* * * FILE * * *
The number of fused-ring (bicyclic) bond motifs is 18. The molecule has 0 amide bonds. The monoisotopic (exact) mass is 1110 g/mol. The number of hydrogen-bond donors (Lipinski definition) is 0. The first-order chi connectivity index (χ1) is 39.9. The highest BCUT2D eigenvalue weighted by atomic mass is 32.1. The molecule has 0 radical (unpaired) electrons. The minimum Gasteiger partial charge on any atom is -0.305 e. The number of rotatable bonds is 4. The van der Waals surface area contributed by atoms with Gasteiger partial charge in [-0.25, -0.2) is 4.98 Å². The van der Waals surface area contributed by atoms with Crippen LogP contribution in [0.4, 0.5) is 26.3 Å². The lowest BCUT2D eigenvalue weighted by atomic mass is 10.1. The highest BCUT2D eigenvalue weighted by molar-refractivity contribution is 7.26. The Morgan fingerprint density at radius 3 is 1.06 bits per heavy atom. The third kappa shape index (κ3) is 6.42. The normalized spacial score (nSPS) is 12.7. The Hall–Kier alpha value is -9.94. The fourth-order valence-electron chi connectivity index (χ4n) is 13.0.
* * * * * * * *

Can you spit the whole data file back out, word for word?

The number of fused-ring (bicyclic) bond motifs is 18. The molecule has 0 amide bonds. The monoisotopic (exact) mass is 1110 g/mol. The number of hydrogen-bond donors (Lipinski definition) is 0. The first-order chi connectivity index (χ1) is 39.9. The highest BCUT2D eigenvalue weighted by atomic mass is 32.1. The molecule has 0 radical (unpaired) electrons. The minimum Gasteiger partial charge on any atom is -0.305 e. The number of rotatable bonds is 4. The van der Waals surface area contributed by atoms with Gasteiger partial charge in [-0.25, -0.2) is 4.98 Å². The van der Waals surface area contributed by atoms with Crippen LogP contribution in [0.4, 0.5) is 26.3 Å². The lowest BCUT2D eigenvalue weighted by atomic mass is 10.1. The highest BCUT2D eigenvalue weighted by molar-refractivity contribution is 7.26. The Morgan fingerprint density at radius 3 is 1.06 bits per heavy atom. The third kappa shape index (κ3) is 6.42. The normalized spacial score (nSPS) is 12.7. The Hall–Kier alpha value is -9.94. The fourth-order valence-electron chi connectivity index (χ4n) is 13.0.